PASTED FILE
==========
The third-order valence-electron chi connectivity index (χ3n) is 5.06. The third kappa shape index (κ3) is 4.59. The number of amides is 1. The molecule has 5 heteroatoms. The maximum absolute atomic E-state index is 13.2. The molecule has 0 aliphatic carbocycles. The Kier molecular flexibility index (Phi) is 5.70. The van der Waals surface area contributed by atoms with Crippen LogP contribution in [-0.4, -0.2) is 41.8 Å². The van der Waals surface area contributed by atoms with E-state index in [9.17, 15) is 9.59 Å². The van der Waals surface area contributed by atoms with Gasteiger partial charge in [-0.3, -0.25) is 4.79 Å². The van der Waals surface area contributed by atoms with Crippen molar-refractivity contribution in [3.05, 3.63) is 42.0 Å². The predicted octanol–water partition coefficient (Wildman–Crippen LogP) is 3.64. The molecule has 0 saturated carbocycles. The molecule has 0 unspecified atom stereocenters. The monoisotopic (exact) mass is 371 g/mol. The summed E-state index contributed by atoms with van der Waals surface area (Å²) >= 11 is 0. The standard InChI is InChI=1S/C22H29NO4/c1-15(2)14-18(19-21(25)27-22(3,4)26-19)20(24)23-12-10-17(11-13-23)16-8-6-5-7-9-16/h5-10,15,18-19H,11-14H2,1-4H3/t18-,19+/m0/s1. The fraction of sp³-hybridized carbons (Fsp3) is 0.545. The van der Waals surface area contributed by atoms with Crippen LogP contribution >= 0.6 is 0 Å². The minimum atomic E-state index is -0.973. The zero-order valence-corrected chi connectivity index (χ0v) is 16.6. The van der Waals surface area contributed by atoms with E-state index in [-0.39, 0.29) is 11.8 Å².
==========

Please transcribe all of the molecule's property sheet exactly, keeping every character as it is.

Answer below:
The third-order valence-electron chi connectivity index (χ3n) is 5.06. The third kappa shape index (κ3) is 4.59. The number of amides is 1. The molecule has 5 heteroatoms. The maximum absolute atomic E-state index is 13.2. The molecule has 0 aliphatic carbocycles. The Kier molecular flexibility index (Phi) is 5.70. The van der Waals surface area contributed by atoms with Crippen LogP contribution in [-0.4, -0.2) is 41.8 Å². The van der Waals surface area contributed by atoms with E-state index in [9.17, 15) is 9.59 Å². The van der Waals surface area contributed by atoms with Gasteiger partial charge in [-0.3, -0.25) is 4.79 Å². The van der Waals surface area contributed by atoms with Crippen molar-refractivity contribution in [3.05, 3.63) is 42.0 Å². The predicted octanol–water partition coefficient (Wildman–Crippen LogP) is 3.64. The molecule has 0 saturated carbocycles. The molecule has 0 unspecified atom stereocenters. The monoisotopic (exact) mass is 371 g/mol. The summed E-state index contributed by atoms with van der Waals surface area (Å²) >= 11 is 0. The standard InChI is InChI=1S/C22H29NO4/c1-15(2)14-18(19-21(25)27-22(3,4)26-19)20(24)23-12-10-17(11-13-23)16-8-6-5-7-9-16/h5-10,15,18-19H,11-14H2,1-4H3/t18-,19+/m0/s1. The fraction of sp³-hybridized carbons (Fsp3) is 0.545. The van der Waals surface area contributed by atoms with Crippen LogP contribution >= 0.6 is 0 Å². The minimum atomic E-state index is -0.973. The zero-order valence-corrected chi connectivity index (χ0v) is 16.6. The van der Waals surface area contributed by atoms with E-state index in [-0.39, 0.29) is 11.8 Å².